A Cookbook on Writing an Essay—The Post-Research Writing Phase

A Cookbook on Writing an Essay—The Post-Research Writing Phase

If last week’s article on a recipe for essay writing—the research phase—left you asking, “What about the actual writing phase?” then look no further.

I have a strategy that can bolster any student’s essay grades, simply by offering structure to an essay.  This structure means that, for every paragraph you write, you’ll have at least three references, likely all from different sources.  Varied sources are critical to A+ essays, especially for those of us with weaker writing ability.

We all love recipes for success, so how about one for essay writing mastery—for the essay writing post-research phase?

The only ingredients needed for this recipe are a cue cards, elastic bands, scissors, tape, paper, printer, a computer, a university library, and a library article database.

With those elements at hand, here is part two of a cookbook essays—essay writing phase:

You’ve already gathered books and articles, highlighted article sentences to quote, and added sticky notes to pages in books you’ll want to reference in part one, so you’re at the starting block of the race.

Review your thesis statement that you created in last week’s Voice article.  For example, here is a thesis statement: “In the art piece called Horse Set Free, the multiple renditions of sunlight reflecting on the horse through use of a pointillism style [A], the artistic detail on the horse’s weary face [B], and the abuse weathered on its scarred body [C] showed a human element to the horse’s newfound freedom [D], reminiscent of the abolition of the slave trade [E]”

Take each of the points (A, B, C, D, E above) and place them in an outline.  You can use Microsoft Word’s outline view mode.  The outline should look as follows:

  1. Introduction: [insert thesis above],
  2. The multiple renditions of sunlight reflecting on the horse through the use of pointillism had the effect of showing liberation through sunlight while contrast the horse’s long-term suffering.
    1. Introduction to pointillism style
    2. The significance of multiple pointillism renditions.
    3. Sunlight as a metaphor for liberation.
    4. How pointillism captured the horse’s long-term suffering.

That’s just a start.  Fill in each of the other points of the thesis (B, C, D, E) for the body.

  1. Conclusion

If you find you’re repeating similar points in other areas, then consider condensing the repetition into its own section.

Now that you’ve got an outline, download more articles to fill up each of those sections.  For instance, you may need to download and skim five more articles on the significance of multiple pointillism renditions.

But when you fill in the outline, try to fill in each point with a direct quotation along with a full bibliographic reference.  Trust me, you’ll thank me later.  Nothing is worse than having to omit a key point because you can’t find its bibliographic reference.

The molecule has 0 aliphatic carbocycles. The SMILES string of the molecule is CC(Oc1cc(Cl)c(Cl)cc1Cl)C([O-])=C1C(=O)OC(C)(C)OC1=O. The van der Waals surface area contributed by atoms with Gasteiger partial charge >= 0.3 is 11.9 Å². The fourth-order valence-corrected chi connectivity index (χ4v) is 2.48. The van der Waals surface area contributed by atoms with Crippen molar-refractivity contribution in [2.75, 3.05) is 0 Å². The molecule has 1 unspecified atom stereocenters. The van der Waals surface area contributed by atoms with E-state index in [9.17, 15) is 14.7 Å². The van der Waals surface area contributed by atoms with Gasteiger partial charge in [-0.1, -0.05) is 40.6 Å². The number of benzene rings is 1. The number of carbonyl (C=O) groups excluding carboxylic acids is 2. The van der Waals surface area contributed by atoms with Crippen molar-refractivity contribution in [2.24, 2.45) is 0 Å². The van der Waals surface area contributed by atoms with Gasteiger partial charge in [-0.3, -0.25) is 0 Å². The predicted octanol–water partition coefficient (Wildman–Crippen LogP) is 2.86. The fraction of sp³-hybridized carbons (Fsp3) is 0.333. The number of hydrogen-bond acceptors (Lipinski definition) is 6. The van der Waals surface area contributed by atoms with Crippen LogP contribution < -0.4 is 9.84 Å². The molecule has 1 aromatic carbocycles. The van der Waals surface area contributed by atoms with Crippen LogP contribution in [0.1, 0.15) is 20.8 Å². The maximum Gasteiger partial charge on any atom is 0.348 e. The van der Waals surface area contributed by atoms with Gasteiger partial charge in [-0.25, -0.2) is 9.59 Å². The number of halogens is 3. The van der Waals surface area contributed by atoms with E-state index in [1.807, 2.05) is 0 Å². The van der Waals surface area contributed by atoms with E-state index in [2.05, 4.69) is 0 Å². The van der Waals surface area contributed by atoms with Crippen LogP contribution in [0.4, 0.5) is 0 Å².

Order your quotations by cutting and pasting in the outline view mode of MS word.

If you only have three citations or fewer for a section, or if all your citations for a section are from one source, search for additional articles online to add substance.

Once your outline is done, then simple switch Microsoft Outline View Mode to regular view mode, and now make sure everything is in complete sentences.

Add an introduction to each quote and a one or few sentence summation after each quote.  For instance, you could write, “Author Peter Wall acknowledges the deep psychological wounds that come from abuse in captivity [introduction].  Wall (2021) states, ‘The captive at times can succumb to mistreatment with fewer and fewer moments of resistance, until the will to live dies.  But once hope is reawakened, even the heaviest trodden spirit can see a return to the will to live, although limited to various degrees by the past tendency to resignation’ (p.  39) [quote].  Wall’s claim suggests the wounds of captivity, when accompanied with reduced resistance to mistreatment, may be healed by hope but still leave a scar [summation].”

Do the same for all the other quotes in each section, ideally stringing them together in an argument that flows.

Be sure to introduce each section itself and conclude each section with a sentence or two or even a paragraph.

By doing this to all of your sections, the paper will write itself.  Plus, you’ll have a multiple of reference resources in each section.

But what if you prefer to use cue cards over Microsoft Word Outline Views?  That can be done easily.  Instead of an outline view, type up all of your quotes along with full bibliographic references in random order.  Be sure to include the general heading for each quote, such as “the abolition of slavery.”  Cut each quote, along with bibliographic reference, and general heading together with a pair of scissors.  Tape each quote onto a cue card and write on the back of the cue card the general heading (I.e., “the abolition of slavery”).

After that, sort them according to the general heading, placed in separate piles.  Then sort each pile further to make the best logical order for each quote in the pile.

If you want, make smaller piles within each pile, writing down both the general heading and the new subheading on a separate cue card and placing it on top of each pile.

Order the piles logically as best as you can.

Place an elastic band around each pile and group them with a larger elastic band for each general heading.

After that, place the general headings in the best logical order.

Fill in any gaps or skimpy references with quotes from additional articles you will download.

The paper, once again, will write itself.  Enjoy.  That is the writing phase of the essay process.

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